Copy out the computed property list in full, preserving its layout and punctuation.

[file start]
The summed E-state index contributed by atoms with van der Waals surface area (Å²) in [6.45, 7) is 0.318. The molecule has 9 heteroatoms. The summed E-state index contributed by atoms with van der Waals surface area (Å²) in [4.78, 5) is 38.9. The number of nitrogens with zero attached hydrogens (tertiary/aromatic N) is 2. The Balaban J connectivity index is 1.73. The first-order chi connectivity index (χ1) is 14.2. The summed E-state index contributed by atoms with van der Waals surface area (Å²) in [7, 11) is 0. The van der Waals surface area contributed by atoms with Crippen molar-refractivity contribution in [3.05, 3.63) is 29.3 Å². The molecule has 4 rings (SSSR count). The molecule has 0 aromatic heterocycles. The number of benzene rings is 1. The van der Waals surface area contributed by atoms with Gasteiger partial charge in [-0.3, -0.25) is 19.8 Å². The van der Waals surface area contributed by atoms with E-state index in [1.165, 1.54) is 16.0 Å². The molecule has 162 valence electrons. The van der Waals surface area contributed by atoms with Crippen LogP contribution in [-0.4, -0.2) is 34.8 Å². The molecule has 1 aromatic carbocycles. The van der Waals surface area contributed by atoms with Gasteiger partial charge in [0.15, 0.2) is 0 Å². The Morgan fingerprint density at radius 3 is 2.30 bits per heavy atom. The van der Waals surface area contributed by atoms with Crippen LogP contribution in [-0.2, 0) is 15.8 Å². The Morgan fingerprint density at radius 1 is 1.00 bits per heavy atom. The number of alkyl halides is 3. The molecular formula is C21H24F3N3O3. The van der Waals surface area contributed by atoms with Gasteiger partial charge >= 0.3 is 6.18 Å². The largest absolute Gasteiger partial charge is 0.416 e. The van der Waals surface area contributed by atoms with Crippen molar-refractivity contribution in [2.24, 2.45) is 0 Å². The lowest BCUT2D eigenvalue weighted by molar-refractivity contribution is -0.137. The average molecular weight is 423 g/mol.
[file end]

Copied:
The summed E-state index contributed by atoms with van der Waals surface area (Å²) in [6.45, 7) is 0.318. The molecule has 9 heteroatoms. The summed E-state index contributed by atoms with van der Waals surface area (Å²) in [4.78, 5) is 38.9. The number of nitrogens with zero attached hydrogens (tertiary/aromatic N) is 2. The Balaban J connectivity index is 1.73. The first-order chi connectivity index (χ1) is 14.2. The summed E-state index contributed by atoms with van der Waals surface area (Å²) in [7, 11) is 0. The van der Waals surface area contributed by atoms with Crippen molar-refractivity contribution in [3.05, 3.63) is 29.3 Å². The molecule has 4 rings (SSSR count). The molecule has 0 aromatic heterocycles. The number of benzene rings is 1. The van der Waals surface area contributed by atoms with Gasteiger partial charge in [-0.3, -0.25) is 19.8 Å². The van der Waals surface area contributed by atoms with E-state index in [1.165, 1.54) is 16.0 Å². The molecule has 162 valence electrons. The van der Waals surface area contributed by atoms with Crippen LogP contribution in [-0.4, -0.2) is 34.8 Å². The molecule has 1 aromatic carbocycles. The van der Waals surface area contributed by atoms with Gasteiger partial charge in [0.15, 0.2) is 0 Å². The Morgan fingerprint density at radius 3 is 2.30 bits per heavy atom. The van der Waals surface area contributed by atoms with Crippen LogP contribution in [-0.2, 0) is 15.8 Å². The Morgan fingerprint density at radius 1 is 1.00 bits per heavy atom. The number of alkyl halides is 3. The molecular formula is C21H24F3N3O3. The van der Waals surface area contributed by atoms with Gasteiger partial charge >= 0.3 is 6.18 Å². The largest absolute Gasteiger partial charge is 0.416 e. The van der Waals surface area contributed by atoms with Crippen molar-refractivity contribution in [2.24, 2.45) is 0 Å². The lowest BCUT2D eigenvalue weighted by molar-refractivity contribution is -0.137. The average molecular weight is 423 g/mol.